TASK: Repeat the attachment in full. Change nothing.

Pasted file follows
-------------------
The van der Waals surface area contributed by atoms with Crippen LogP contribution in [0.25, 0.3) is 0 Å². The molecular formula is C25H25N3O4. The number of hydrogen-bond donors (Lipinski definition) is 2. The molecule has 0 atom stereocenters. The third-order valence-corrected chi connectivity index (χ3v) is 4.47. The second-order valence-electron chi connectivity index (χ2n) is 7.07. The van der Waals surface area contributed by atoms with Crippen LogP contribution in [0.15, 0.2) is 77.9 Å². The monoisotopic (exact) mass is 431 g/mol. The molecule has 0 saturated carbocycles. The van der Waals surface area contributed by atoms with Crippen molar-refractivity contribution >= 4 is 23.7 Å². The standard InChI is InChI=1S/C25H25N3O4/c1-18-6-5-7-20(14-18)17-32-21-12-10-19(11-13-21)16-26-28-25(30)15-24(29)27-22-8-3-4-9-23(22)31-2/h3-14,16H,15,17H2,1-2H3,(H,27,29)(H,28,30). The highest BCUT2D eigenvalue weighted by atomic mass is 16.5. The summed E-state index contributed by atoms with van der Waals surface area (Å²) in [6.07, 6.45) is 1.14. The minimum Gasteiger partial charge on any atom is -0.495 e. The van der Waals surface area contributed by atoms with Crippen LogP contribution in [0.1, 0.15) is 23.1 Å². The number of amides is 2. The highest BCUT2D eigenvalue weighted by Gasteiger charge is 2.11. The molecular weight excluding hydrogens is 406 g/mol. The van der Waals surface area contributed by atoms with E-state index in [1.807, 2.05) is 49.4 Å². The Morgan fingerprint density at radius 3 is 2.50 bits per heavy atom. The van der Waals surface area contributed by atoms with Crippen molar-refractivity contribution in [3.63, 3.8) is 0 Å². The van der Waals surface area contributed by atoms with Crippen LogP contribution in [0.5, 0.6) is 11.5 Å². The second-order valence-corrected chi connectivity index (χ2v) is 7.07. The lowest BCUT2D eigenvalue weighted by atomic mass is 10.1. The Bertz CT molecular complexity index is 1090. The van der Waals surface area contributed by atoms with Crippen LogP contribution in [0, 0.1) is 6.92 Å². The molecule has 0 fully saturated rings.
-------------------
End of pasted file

The van der Waals surface area contributed by atoms with Crippen LogP contribution in [0.25, 0.3) is 0 Å². The molecular formula is C25H25N3O4. The number of hydrogen-bond donors (Lipinski definition) is 2. The molecule has 0 atom stereocenters. The third-order valence-corrected chi connectivity index (χ3v) is 4.47. The second-order valence-electron chi connectivity index (χ2n) is 7.07. The van der Waals surface area contributed by atoms with Crippen LogP contribution in [0.15, 0.2) is 77.9 Å². The monoisotopic (exact) mass is 431 g/mol. The molecule has 0 saturated carbocycles. The van der Waals surface area contributed by atoms with Crippen molar-refractivity contribution >= 4 is 23.7 Å². The standard InChI is InChI=1S/C25H25N3O4/c1-18-6-5-7-20(14-18)17-32-21-12-10-19(11-13-21)16-26-28-25(30)15-24(29)27-22-8-3-4-9-23(22)31-2/h3-14,16H,15,17H2,1-2H3,(H,27,29)(H,28,30). The highest BCUT2D eigenvalue weighted by atomic mass is 16.5. The summed E-state index contributed by atoms with van der Waals surface area (Å²) in [6.07, 6.45) is 1.14. The minimum Gasteiger partial charge on any atom is -0.495 e. The van der Waals surface area contributed by atoms with Crippen LogP contribution in [0.1, 0.15) is 23.1 Å². The number of amides is 2. The highest BCUT2D eigenvalue weighted by Gasteiger charge is 2.11. The molecular weight excluding hydrogens is 406 g/mol. The van der Waals surface area contributed by atoms with E-state index in [1.807, 2.05) is 49.4 Å². The Morgan fingerprint density at radius 3 is 2.50 bits per heavy atom. The van der Waals surface area contributed by atoms with Crippen molar-refractivity contribution in [3.63, 3.8) is 0 Å². The van der Waals surface area contributed by atoms with Crippen LogP contribution in [0.5, 0.6) is 11.5 Å². The second-order valence-corrected chi connectivity index (χ2v) is 7.07. The lowest BCUT2D eigenvalue weighted by atomic mass is 10.1. The Bertz CT molecular complexity index is 1090. The van der Waals surface area contributed by atoms with Crippen LogP contribution in [0, 0.1) is 6.92 Å². The molecule has 0 fully saturated rings.